In what seems to be a trend, another college is being urged to rescind its invitation to a graduation speaker.

This time the school is the Harvard Graduate School of Education, which is scheduled to hold its commencement May 28.

The target is Democratic Colorado state Sen. Michael Johnston, an education reformer, who was invited last month to give the school's 2014 commencement address, the Washington Post reported Saturday.

Dozens of students and alumni at the school are unhappy over the selection. They have issued a statement that accuses Johnston of embracing “a vision of education reform that relies heavily on test-based accountability while weakening the due process protections of teachers.”

The Post said that when the invitation was announced, Dean James Ryan called the legislator a “nationally recognized advocate for school finance reform, fair teacher evaluations, and education equity.”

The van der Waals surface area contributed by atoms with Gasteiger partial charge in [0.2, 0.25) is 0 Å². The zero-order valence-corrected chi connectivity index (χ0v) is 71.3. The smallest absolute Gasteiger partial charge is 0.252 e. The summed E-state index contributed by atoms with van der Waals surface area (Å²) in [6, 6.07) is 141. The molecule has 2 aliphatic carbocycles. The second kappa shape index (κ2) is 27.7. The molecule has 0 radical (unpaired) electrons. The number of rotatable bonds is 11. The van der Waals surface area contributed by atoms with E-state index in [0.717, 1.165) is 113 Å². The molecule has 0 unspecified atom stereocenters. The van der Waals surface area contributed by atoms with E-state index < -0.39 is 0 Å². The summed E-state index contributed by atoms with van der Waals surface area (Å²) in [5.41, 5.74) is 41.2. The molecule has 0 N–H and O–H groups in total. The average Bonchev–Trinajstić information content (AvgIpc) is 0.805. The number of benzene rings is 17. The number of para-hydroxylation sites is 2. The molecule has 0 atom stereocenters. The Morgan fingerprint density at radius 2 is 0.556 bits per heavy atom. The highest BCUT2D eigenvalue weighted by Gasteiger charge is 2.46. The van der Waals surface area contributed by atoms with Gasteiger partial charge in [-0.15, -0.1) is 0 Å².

Other commencement address invitations this spring have sparked anger on several campuses, leading several prominent individuals to cancel or be disinvited.

Just last week former UC Berkeley Chancellor Robert Birgeneau opted out of speaking at Haverford College, a liberal arts college outside Philadelphia.

Some Haverford students and faculty members wanted to stop Birgeneau from speaking over his handling of Occupy Wall Street protests on the Berkeley campus.

Others who have withdrawn as commencement speakers include Bush administration Secretary of State Condoleezza Rice and International Monetary Fund Managing Director Christine Lagarde.

“Over the past two years, it’s really been intense,” said Greg Lukianoff, president of the Foundation for Individual Rights in Education told the Los Angeles Times in a May 15 story. The newspaper said Lukianoff’s group monitors free-speech issues on college campuses.

“I think universities are being more cautious about this and politely approaching speakers to say it’ll probably be really messy if you speak here,” he said.